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One of the simplest and most efficient salmon flies ever deceived. A wing on a tube, and that's it. And it's patented!
With the salmon season coming up in many parts of the world, I thought that a genuine salmon fly would be an appropriate thing to publish. And since there is a chance that I will be fishing for salmon this summer, I could whip out a few flies for that use at the same time.
I have always liked the Sunray Shadow. It's an extremely simple fly based on a very simple concept. It does what it's supposed to with a minimum of extras. The fly is basically a long, black wing on a tube, but with a stiff underwing to keep it from hooking itself and a visible top to add a little flash.
Ray Brooks' original was invented in Norway on the banks of the classic salmon river Laerdal. It became so popular and widespread and proved so efficient that the story tells that Brooks had it patented. I haven't been able to verify this, and I must say that the whole notion of patenting a fly pattern - and in particular one this generic - makes little sense to me. But that's another story.
No matter what this fly was highly successful and has now spread all over the world and is tied in a wealth of variations.
Originally Brooks tied the fly with three materials: white-tipped squirrel, monkey hair and peacock herl. The stiff squirrel would lift the long wing free of the hook, the monkey would create the very long and mobile wing and the herl would accent the fly. A US friend of mine often says: any fly with peacock herl catches fish, and this pattern has proved him right again.
The Sunray Shadow is essentially a souped up Collie Dog - perhaps the ultimately minimalistic salmon fly. It is just a bunch of black hair from a Border Collie's tail on a tube, devised in the UK sometime in the eighteenth century.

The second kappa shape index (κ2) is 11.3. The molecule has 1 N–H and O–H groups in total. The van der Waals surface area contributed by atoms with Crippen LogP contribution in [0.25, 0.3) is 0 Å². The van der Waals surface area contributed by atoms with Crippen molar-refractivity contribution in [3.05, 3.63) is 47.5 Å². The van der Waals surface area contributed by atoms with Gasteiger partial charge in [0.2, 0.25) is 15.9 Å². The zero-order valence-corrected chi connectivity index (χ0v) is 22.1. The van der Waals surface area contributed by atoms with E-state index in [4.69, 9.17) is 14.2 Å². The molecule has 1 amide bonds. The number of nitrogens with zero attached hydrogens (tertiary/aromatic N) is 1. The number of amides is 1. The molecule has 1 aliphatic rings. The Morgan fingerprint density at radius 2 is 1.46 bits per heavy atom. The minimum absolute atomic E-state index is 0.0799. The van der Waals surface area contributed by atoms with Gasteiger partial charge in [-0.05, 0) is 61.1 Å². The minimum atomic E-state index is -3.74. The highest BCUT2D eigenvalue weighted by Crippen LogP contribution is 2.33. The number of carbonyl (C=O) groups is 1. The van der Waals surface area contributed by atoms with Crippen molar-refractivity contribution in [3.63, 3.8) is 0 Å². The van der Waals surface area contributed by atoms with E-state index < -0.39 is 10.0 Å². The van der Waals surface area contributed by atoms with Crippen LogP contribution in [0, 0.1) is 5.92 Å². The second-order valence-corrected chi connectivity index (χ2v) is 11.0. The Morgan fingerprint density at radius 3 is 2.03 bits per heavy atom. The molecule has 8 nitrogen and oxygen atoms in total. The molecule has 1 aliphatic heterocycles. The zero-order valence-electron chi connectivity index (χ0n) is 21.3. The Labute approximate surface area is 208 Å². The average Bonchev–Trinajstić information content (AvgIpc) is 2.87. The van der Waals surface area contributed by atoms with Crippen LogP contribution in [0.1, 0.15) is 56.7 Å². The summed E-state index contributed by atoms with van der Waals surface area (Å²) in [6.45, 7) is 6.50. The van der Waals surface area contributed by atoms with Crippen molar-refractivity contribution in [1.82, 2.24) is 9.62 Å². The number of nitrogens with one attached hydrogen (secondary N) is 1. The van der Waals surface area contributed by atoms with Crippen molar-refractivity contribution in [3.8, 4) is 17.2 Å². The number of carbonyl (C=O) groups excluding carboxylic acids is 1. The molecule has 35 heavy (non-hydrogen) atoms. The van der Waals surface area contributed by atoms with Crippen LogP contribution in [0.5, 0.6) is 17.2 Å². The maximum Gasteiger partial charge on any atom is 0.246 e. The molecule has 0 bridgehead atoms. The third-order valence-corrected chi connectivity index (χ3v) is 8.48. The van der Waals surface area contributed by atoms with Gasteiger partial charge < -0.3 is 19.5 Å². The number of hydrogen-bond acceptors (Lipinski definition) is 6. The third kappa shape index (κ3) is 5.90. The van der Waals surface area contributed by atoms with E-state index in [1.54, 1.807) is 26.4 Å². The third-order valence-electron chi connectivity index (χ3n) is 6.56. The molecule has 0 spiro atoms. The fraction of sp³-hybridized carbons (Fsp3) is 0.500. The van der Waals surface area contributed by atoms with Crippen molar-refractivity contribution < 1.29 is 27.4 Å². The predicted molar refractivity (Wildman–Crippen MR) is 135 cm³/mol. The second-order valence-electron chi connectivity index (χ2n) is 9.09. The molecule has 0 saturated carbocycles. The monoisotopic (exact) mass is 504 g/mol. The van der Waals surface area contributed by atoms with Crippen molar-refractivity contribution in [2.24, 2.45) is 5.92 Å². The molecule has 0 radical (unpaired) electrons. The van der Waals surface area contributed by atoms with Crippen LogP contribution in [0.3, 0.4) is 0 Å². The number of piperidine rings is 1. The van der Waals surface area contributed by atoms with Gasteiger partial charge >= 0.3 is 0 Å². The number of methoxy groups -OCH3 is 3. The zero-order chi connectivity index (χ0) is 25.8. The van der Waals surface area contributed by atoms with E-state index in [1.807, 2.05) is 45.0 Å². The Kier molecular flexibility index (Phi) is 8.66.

Brooks added one functional material to this (the stiff underwing) and some flash (the herl) and got from that the Sunray Shadow.
Speaking of dogs
One of the reasons that I found the Sunray Shadow a suitable pattern for my own tying, was my dog, Divus. He might not be a Border Collie, but being a Shetland Sheepdog, he is pretty close. And while a Border Collie has suitable hair in the tail only, Divus has a whole body covered with Collie Dog and Sunray Shadow wings. Many a fly tyer has run his fingers through my dog's fur and gathered it into small bunches the size of a fly wing. But every time Divus has walked away with all his hair in place.
I, on the other hand, have the privilege of being allowed to actually take my scissors and cut a bunch! Not that I have asked the family for permission, but no one can see any difference as long as I don't start a wholesale production of flies.
Monkey, goat, dog
Brooks' original was utilizing hair from the black and white Colobus monkey, which is a fairly common and widespread African monkey with long, black and white, shiny hair. But monkey hair is both hard to find and politically very incorrect to use. And there is a large risk that is has been obtained illegally. Most monkeys are protected, and getting a hold of their skins means finding the monkeys in captivity. The black-and-white Colobus monkey is a threatened species listed under Appendix II in CITES, and requires special permits to be traded.
For us fly tyers all this means: look for replacements. If you don't have a black and white Sheltie and hand, goat seems to be the best bet for a monkey hair substitute. I do have a piece of black goatskin with hair, which is very similar to both the monkey and the dog, and I have tied flies with that too. It works just as well.
The Sunray Shadow is not exactly a big tying challenge, and if you want an entry point to tube flies, it gets no easier than this.